Cuomo went out and looked like an idiot (again) when he barked that the police in New York don’t have a choice other than to enforce his tyrannical pandemic laws.
He’s upset that the Sheriffs are pushing back on him with the New York State Sheriff’s Association saying that they won’t enforce King Cuomo’s rule of only 10 people gathering per household.
Cuomo ranted about the police officers, “You don’t have a right to pick laws that you think you will enforce, and you don’t enforce laws that you don’t agree with. That’s not a law enforcement officer, that’s a dictator.”
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Sorry, King Cuomo, but you would be wrong on that.
And if you want to know what a dictator is, look in the mirror.
Police officers make decisions every day on whether to arrest people based on their own discretion that they’ve learned along the way within their city, county or state departments.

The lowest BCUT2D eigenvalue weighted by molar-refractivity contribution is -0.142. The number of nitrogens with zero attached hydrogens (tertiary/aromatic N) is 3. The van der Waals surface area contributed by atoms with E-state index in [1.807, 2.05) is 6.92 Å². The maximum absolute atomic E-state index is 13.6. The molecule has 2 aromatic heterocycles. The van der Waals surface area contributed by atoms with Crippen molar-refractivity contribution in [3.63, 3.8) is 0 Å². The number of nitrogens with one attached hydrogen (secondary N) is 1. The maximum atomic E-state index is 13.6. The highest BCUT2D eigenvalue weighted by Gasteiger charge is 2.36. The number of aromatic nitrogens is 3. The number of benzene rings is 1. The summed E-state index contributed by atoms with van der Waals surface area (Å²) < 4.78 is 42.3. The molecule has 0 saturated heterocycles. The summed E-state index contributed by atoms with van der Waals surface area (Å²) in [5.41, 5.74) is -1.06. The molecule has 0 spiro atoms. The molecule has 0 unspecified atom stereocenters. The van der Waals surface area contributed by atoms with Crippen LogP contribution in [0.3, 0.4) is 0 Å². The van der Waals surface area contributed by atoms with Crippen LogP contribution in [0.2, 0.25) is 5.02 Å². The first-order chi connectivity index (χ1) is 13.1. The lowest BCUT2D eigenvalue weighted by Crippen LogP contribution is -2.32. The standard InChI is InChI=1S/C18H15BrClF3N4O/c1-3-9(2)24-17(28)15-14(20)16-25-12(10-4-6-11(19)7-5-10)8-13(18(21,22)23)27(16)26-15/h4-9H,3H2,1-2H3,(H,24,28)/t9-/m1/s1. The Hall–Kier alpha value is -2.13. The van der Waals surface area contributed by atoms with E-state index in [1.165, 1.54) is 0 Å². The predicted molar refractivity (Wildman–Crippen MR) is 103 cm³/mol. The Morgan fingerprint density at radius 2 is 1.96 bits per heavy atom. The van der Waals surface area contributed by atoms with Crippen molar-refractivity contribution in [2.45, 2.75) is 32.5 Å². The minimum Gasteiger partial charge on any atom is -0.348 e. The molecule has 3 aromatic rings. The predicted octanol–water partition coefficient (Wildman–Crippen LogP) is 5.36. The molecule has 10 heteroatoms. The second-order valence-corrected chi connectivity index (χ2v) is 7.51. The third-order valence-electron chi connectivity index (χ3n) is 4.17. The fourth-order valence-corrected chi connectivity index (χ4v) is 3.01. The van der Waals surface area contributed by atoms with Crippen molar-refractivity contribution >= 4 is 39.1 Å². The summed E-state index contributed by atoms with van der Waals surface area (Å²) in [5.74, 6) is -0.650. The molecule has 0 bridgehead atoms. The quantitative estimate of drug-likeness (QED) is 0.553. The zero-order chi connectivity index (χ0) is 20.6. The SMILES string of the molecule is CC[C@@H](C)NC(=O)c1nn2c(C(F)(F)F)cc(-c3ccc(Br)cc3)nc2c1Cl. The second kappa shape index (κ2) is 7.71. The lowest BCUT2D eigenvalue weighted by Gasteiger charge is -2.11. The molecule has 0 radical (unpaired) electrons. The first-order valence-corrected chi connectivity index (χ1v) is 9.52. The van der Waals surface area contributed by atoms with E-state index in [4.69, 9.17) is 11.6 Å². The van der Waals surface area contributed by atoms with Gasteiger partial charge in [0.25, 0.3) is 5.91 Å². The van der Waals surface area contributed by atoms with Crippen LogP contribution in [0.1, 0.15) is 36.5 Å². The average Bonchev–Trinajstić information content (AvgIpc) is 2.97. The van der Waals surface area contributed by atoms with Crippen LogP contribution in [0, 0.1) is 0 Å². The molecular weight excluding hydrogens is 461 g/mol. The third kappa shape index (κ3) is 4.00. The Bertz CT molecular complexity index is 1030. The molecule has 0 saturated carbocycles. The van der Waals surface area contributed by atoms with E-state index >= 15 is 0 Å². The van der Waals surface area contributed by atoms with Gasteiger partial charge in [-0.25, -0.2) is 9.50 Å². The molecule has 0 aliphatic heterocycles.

Police are always given leeway on making decisions about the people they are policing and the impact on the safety of the community.
Have you ALWAYS gotten a speeding ticket? No.
Have you ALWAYS gotten a citation for your loose dog? No.
Have you ALWAYS gotten hauled off to jail for fighting, smoking marijuana, blocking traffic, running a stop sign or marching in the streets? No.
And homeless people aren’t always arrested for sleeping in the streets. The police often take them to a church for a bowl of soup and a bed to sleep in.
And what about all of the democratic AntifaBLM rioters? Most of them weren’t arrested and they actually committed SERIOUS crimes like arson and larceny.
Police decide every day on how to enforce malum prohibitum crimes in the context of what they are presented with. Malum prohibitum crimes are crimes that are wrong by statute as opposed to Malum in Se which is conduct that is evil in and of itself and clearly violates society’s standards for allowable conduct.
Cuomo might also want to take a gander at The Constitution.
That’s what the police swear to uphold.
And nowhere in it does the Constitution allow a Governor to be able to decide how many people we can have in our own homes.